Rogers High School junior Colin Norris-Beesley knows what it’s like to be a new student.
With a father in the military, he often moved around the country growing up. It was hard, he remembered, to create new friendships from scratch.
“For the first few months it was very difficult to make friends,” said Norris-Beesley, 17. “I bumped into people and started taking with them, but you feel kind of excluded. It's hard to get into already-formed groups.”
Now, Norris-Beesley is making it easier for students to make friends with his creation of a Buddy Bench, which is meant to initiate student interaction and give students a spot to hang out together. Norris-Beesley’s bench was installed at Ridgecrest Elementary in Puyallup.
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“I’m hoping that it becomes easier for students to be able to make friends,” said Norris-Beesley. “I hope that any students that are feeling left out will have an easier time interacting with other students.”
I’m hoping that it becomes easier for students to be able to make friends. I hope that any students that are feeling left out will have an easier time interacting with other students.
Colin Norris-Beesley, junior at Rogers High School
As a Boy Scouts of America member, Norris-Beesley got the idea for the bench after his Scoutmaster suggested it.
“I was having a difficult time trying to figure an Eagle Scout project,” Norris-Beesley said. “He came to me with this idea and I thought it was pretty cool.”
Norris-Beesley became involved in Boy Scouts not long after he moved to Puyallup around seven years ago. Before, he’d lived in Texas and Vermont. He’s been working toward earning his Eagle Scout rank, the highest achievement level in Boy Scouts.
One of the requirements of achieving the rank is to create an Eagle Scout project.
“There’s a lot of stuff you have to do, but (the project) is the main part,” he said.
When Laurie Laramie, a first grade teacher at Ridgecrest Elementary, heard about Norris-Beesley Eagle Scout project, she knew it was perfect for her school. Laramie helps run the Positive Behavioral Intervention and Supports (PBIS) program that meets every month at Ridgecrest.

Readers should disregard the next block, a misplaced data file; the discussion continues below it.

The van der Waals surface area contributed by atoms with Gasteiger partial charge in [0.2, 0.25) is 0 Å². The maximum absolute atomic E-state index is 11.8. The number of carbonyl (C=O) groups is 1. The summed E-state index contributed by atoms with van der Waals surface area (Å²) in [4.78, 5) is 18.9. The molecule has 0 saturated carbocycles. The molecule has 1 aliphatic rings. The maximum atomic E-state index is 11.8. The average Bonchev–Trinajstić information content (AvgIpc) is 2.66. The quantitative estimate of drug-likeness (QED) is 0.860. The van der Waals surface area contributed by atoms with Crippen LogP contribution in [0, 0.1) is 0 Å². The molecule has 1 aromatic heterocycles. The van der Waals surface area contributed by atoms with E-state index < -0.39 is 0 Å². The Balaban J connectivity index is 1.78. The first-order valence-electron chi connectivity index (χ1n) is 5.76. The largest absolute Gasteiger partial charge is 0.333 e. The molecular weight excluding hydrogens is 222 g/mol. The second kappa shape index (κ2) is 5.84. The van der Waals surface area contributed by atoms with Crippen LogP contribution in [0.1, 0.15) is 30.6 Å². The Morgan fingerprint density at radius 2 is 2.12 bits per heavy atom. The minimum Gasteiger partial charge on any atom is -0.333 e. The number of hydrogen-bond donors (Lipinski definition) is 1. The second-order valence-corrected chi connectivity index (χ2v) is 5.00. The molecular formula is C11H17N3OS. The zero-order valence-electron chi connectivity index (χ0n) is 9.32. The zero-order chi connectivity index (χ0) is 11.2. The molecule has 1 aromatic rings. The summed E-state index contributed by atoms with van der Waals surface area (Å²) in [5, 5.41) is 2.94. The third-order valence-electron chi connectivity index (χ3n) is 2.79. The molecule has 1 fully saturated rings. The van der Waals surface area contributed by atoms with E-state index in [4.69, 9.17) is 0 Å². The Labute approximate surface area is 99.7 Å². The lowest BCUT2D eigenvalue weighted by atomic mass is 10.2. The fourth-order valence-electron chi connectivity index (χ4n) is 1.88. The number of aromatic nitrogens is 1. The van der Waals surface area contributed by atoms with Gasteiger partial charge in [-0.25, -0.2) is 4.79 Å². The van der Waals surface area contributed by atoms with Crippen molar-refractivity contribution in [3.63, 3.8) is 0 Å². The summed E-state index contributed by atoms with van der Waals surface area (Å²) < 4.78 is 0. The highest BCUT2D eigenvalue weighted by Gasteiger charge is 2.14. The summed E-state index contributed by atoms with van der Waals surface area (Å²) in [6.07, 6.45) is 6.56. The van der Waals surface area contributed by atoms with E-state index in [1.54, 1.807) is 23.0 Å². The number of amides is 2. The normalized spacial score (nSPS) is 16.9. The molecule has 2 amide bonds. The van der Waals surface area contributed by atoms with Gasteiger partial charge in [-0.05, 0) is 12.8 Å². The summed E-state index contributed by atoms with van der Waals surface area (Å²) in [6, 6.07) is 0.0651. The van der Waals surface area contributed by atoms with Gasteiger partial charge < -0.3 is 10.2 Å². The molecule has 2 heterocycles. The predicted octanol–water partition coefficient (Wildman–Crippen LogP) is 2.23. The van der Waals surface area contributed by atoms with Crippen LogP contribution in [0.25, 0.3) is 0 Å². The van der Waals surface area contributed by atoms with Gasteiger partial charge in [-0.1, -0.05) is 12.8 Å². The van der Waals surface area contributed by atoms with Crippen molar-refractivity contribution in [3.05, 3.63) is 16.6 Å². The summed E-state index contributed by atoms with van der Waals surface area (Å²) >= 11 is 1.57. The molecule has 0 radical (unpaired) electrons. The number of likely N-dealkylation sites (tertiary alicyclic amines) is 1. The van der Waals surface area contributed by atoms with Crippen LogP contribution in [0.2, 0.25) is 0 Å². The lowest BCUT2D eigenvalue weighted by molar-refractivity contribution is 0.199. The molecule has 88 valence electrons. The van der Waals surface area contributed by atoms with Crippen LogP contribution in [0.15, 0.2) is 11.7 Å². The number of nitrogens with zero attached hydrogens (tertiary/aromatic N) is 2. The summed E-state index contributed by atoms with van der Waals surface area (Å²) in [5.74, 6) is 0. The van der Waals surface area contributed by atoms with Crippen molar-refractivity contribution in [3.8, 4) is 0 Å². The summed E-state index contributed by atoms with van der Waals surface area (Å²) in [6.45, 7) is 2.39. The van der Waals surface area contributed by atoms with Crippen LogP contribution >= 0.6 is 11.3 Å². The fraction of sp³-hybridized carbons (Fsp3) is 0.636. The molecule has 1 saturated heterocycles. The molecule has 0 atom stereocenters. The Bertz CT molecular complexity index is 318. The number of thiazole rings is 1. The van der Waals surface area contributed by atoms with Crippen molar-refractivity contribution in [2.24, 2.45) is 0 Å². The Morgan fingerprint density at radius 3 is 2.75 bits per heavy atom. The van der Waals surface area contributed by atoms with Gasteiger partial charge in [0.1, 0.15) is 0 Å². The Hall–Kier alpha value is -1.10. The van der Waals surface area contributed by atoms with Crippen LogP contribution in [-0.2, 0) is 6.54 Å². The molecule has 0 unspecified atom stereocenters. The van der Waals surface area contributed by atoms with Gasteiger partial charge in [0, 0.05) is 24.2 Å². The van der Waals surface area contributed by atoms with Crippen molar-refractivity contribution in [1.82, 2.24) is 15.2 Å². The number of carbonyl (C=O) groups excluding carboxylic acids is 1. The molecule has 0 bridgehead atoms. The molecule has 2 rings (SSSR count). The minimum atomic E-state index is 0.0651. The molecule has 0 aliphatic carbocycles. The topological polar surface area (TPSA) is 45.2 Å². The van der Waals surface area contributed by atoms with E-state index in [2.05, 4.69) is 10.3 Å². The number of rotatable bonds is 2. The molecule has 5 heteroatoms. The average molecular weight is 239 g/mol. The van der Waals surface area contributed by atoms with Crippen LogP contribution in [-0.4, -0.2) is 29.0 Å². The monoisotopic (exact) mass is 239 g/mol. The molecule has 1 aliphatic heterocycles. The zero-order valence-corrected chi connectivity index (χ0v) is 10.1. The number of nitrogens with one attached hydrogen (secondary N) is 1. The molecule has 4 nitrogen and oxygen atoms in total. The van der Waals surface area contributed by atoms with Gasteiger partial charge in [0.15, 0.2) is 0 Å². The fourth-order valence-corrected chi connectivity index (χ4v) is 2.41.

“We talk about programs that support positive behavior,” Laramie said. “We talked about how Buddy Benches were springing up all over the country and we thought it’d be a great thing to have here.”
We talk about programs that support positive behavior. We talked about how Buddy Benches were springing up all over the country and we thought it’d be a great thing to have here.
Laurie Laramie, teacher at Ridgecrest Elementary
Laramie reached out to Norris-Beesley, who agreed to create the Buddy Bench for the school.
“The school had a design in mind and we just looked up a bench that fit that design,” Norris-Beesley said. “It was a little bit lower than normal benches to keep it easier for (the students) to reach.”
Norris-Beesley began gathering his materials, paying for them himself at Home Depot. It took about three to four hours to construct the bench and a few days for painting the bench blue, Ridgecrest’s school color.
“This is the first time I’ve ever done anything like this,” Norris-Beesley said. “The only other major woodworking project I ever made were planter boxes.”
Already, Laramie said the students at Ridgecrest are using the bench and seem to really like it. Moving forward, both Laramie and Norris-Beesley hope the bench continues to stimulate interaction between students.
The main goal is to “help children with socialization, to make them feel like they belong (and) to encourage other students to reach out,” Laramie said.
There are currently eight Buddy Benches on school campuses in the Puyallup School District: Brouillet, Edgerton, Fruitland, Hunt, Maplewood, Pope, Ridgecrest and Woodland elementary schools.